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Farmers in Ireland may cull cattle to meet emissions targets

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3 min read
AUTHOR: Fiona Holland
Three cows graze on green grass on a pasture overlooking ocean and cliffs

Ireland may decide to cull its cattle to meet the climate goals laid out in the country’s Climate Action Plan.

Ireland’s agriculture industry is currently tasked with reducing greenhouse gas emissions by a quarter by 2030 in order to reduce overall carbon emissions by 50% by the same year and achieve net zero by 2050.

In December 2021, the number of cattle in the country rose by 1.8% to 6.6 million, outnumbering the 4.9 million people living in Ireland.

Agriculture currently makes up approximately 37.5% of CO2 emissions in the country and methane emissions are the highest per capita of all EU member states, due to the high level of beef production.

Last month, the Food Vision Dairy Group ­­­– a consortium examining ways for the Irish dairy sector to meet climate targets – considered a compensation payment of up to €5,000 per cow for farmers for killing cows.

The Department of Agriculture has estimated that 45,000 tonnes of carbon dioxide could be removed from the atmosphere for every 10,000 cows culled.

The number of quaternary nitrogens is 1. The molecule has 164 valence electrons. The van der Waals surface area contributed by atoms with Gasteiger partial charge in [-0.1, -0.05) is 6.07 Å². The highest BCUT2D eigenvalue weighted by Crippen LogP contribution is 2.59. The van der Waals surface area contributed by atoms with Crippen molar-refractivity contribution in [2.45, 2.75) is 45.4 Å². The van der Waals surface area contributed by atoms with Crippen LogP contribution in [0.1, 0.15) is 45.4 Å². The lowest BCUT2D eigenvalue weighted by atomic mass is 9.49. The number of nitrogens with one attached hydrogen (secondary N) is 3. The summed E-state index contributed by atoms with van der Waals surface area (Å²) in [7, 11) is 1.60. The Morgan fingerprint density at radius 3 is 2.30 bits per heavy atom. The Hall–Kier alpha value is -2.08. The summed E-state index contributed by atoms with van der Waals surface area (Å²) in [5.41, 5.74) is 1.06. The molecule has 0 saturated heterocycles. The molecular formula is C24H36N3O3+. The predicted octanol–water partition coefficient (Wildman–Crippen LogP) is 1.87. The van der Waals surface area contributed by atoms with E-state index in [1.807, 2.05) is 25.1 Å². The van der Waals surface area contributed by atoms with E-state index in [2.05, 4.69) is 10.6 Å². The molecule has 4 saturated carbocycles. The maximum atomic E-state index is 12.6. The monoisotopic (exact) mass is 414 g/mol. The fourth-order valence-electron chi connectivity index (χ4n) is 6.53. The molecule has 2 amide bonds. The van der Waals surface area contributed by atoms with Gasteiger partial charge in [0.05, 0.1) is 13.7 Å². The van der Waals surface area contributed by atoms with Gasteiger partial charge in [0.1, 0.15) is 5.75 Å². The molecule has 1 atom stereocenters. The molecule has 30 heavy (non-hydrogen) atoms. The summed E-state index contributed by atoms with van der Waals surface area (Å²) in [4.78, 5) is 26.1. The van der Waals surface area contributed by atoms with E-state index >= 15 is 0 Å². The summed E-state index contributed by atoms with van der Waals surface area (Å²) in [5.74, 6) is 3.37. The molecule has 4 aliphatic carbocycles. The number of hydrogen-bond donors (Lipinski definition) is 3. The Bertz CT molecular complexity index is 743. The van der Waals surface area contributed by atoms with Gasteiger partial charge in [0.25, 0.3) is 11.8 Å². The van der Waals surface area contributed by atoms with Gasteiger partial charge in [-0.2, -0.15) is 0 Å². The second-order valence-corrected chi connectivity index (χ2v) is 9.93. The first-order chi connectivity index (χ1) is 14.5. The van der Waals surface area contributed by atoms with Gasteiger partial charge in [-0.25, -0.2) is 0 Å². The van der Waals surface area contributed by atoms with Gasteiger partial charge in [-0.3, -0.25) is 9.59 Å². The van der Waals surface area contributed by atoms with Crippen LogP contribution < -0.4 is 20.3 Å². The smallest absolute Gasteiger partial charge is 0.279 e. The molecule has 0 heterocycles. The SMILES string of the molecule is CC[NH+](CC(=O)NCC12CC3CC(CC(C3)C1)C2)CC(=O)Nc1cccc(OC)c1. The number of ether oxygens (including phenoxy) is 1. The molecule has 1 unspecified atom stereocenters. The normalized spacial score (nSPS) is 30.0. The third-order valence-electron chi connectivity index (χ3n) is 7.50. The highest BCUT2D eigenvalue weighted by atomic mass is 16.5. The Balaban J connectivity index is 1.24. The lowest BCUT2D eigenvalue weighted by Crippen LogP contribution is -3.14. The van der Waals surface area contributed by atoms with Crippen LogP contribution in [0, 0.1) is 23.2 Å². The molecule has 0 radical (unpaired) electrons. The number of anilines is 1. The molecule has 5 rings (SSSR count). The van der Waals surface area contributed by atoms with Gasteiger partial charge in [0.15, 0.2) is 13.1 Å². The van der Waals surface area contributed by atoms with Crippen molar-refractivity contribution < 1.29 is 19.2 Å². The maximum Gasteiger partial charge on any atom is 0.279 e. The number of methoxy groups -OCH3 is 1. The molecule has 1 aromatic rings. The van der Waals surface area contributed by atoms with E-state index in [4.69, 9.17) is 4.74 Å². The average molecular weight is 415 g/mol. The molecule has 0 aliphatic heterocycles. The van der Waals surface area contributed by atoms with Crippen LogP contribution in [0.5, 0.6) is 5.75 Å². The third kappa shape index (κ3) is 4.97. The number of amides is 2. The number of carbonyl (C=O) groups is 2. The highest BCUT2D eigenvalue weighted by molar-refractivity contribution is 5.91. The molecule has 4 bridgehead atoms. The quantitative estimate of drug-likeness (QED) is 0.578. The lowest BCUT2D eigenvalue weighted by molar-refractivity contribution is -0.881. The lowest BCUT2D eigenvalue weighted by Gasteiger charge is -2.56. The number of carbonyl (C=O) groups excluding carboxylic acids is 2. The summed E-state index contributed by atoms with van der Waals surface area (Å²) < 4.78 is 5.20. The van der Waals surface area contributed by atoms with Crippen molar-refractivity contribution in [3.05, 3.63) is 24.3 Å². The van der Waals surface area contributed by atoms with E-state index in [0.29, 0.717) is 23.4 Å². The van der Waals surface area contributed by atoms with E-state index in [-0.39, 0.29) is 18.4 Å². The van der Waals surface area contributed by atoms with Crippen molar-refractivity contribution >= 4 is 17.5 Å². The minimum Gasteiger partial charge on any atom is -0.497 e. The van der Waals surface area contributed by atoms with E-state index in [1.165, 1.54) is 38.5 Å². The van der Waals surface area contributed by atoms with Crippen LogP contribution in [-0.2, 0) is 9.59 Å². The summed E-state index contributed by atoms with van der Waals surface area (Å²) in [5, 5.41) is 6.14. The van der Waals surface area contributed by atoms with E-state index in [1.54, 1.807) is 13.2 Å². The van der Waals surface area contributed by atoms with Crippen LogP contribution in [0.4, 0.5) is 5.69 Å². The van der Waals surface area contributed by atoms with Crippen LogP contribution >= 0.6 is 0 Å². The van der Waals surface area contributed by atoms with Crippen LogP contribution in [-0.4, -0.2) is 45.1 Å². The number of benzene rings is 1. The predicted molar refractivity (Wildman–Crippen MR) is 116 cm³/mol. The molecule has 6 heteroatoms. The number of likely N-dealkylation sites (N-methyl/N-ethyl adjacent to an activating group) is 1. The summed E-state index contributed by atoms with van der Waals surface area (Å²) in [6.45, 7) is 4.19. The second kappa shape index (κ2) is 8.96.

Such calls to limit emissions are a stark contrast to government advice from 2015, which called for an increase in dairy farming to make the most of the EU ending its milk production caps. For those farmers who previously invested large sums of money into expansion, the pressure to scale back to reduce emissions will be challenging.

Pat McCormack, President of the Irish Creamery Milk Suppliers Association said: “ICMSA has repeatedly stressed that if we are to move forwards together towards the new low-emissions farming and primary food production now set as policy, then the ambitions and targets must be possible and achievable.  

“If the historic process and transition is to win the confidence that will be necessary for it to succeed, then it simply must be realistic. If it is not realistic – and 25% is not realistic – then the whole process loses all momentum, trust and confidence.”

The Irish government has not made cattle culling compulsory, but it could be the only way to meet the emission targets, McCormack told “We see them culling through the back door… through the nitrates regulation,” he said. The regulation McCormack refers to is the Nitrates Directive, which aims to protect water quality from agricultural pollution.

The agricultural sector has already integrated several more environmentally friendly practices to reduce emissions, such as the use of ruminant feed additives, low-emission slurry spreading techniques and protected urea, he adds.

More needs to be done to reduce emissions, but with a growing population, the reduction of food production in Ireland is a “last resort”, concluded McCormack.

Sustainable agriculture means moving away from intensive farming practices. Find out how the Netherlands is changing the future of the food system in this Food Matters Live Podcast episode:

Foodvalley: ‘The global food system has to change’


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